Adobe adding 'sandbox' to PDF Reader to ward off hacker attacks

Adobe adding 'sandbox' to PDF Reader to ward off hacker attacks

Summary: The next major version of Adobe's PDF Reader will feature new sandboxing technology aimed at curbing a surge in malicious hacker attacks

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The next major version of Adobe's PDF Reader will feature new sandboxing technology aimed at curbing a surge in malicious hacker attacks against the widely deployed software.

The security feature, called "Protected Mode," is similar to the Google Chrome sandbox and Microsoft Office 2010 Protected Viewing Mode, according to Adobe's security chief Brad Arkin.

In an interview, Arkin said the sandbox is scheduled for release before the end of this year and is based on Microsoft's Practical Windows Sandboxing technique.  The sandbox will be turned on by default and will display all operations in a PDF file in a very restricted manner.follow Ryan Naraine on twitter

"Should Adobe Reader need to perform an action that is not permitted in the sandboxed environment, such as writing to the user’s temporary folder or launching an attachment inside a PDF file using an external application (e.g. Microsoft Word), those requests are funneled through a “broker process,” which has a strict set of policies for what is allowed and disallowed to prevent access to dangerous functionality," Arkin explained.

[ SEE: ZoneAlarm ForceField puts browser in a sandbox ]

The first sandbox implementation will isolate all “write” calls on Windows 7, Windows Vista, Windows XP, Windows Server 2008, and Windows Server 2003.  Arkin believes this will mitigate the risk of exploits seeking to install malware on the user’s computer or otherwise change the computer’s file system or registry.

The sandbox will not be backported to older versions of Adobe Reader.

In a future dot-release, the company plans to extend the sandbox to include read-only activities to protect against attackers seeking to read sensitive information on the user’s computer.

"This will help us protect against most of the attacks we're seeing today.  The attacker will end up in a sandbox and will need a second attack to escape to do [dangerous things]." Arkin said.

Arkin made it clear that sandboxes are not guaranteed bulletproof perfect.  It will not protect users against all types of security attacks such as phishing, clickjacking, weak cryptography or unauthorized network access.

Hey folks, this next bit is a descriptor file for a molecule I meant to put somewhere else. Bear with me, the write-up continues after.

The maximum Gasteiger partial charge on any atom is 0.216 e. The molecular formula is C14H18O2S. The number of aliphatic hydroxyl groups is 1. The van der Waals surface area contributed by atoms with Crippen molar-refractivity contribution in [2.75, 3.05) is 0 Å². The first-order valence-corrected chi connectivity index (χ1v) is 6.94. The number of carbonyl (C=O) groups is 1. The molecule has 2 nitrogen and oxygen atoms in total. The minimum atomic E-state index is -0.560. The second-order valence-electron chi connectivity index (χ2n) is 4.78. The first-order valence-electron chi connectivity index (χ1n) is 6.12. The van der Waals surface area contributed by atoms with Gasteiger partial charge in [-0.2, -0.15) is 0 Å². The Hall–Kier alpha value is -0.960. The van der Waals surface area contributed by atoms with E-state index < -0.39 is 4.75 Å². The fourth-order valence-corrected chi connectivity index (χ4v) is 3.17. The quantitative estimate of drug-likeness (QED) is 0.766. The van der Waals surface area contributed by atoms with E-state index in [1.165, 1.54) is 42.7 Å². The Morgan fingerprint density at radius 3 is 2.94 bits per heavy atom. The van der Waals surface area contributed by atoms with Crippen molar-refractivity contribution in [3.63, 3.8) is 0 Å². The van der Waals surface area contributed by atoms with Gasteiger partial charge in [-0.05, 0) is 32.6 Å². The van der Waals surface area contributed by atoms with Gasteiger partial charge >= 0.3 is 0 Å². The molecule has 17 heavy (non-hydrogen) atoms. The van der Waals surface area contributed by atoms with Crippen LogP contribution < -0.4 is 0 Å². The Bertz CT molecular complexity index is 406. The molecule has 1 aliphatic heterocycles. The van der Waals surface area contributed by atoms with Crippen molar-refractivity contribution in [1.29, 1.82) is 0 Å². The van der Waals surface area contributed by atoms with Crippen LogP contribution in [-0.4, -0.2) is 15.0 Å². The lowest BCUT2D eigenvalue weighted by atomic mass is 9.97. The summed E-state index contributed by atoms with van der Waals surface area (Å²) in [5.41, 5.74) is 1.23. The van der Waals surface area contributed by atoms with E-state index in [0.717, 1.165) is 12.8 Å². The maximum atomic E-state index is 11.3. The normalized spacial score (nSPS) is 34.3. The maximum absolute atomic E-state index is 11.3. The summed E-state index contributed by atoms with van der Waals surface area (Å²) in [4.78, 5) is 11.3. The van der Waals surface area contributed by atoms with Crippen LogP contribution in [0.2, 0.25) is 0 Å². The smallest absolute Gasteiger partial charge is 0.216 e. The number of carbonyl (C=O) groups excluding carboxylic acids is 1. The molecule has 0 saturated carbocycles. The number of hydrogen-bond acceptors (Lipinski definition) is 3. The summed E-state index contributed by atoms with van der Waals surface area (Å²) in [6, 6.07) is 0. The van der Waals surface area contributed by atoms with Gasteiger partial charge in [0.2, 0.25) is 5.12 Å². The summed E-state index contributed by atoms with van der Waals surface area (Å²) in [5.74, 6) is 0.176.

However, this is a significant defense-in-depth addition that makes it much harder (and expensive) for an attacker to successfully launch attacks using vulnerabilities in Adobe Reader.

Topics: CXO, Enterprise Software, Operating Systems, Security, Software, Windows

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29 comments
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  • Any sign of when Adobe disappears

    ...and we won't need Adobe reader or yet another useless "broker process" running in the background wasting resources? Total trash.
    croberts
    • The broker process...

      .@croberts

      ...would only run when Adobe was running. As it uses so much memory at the moment I doubt people will notice the difference!
      DevJonny
      • Not even that

        @DevJonny
        The broker process will (if anything like IEs broker process) only run when it is needed. On top of that (if designed correctly) it's functionality will be severely limited - something like saving/retrieving files, so it will be small.
        honeymonster
    • RE: Adobe adding 'sandbox' to PDF Reader to ward off hacker attacks

      @croberts

      Why is it total trash when it's rather lightweight and designed to protect you from getting viruses? I don't get it. I think it's a great idea.

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  • Wasn't it one of Adobe's broker processes that allowed Vista to fall...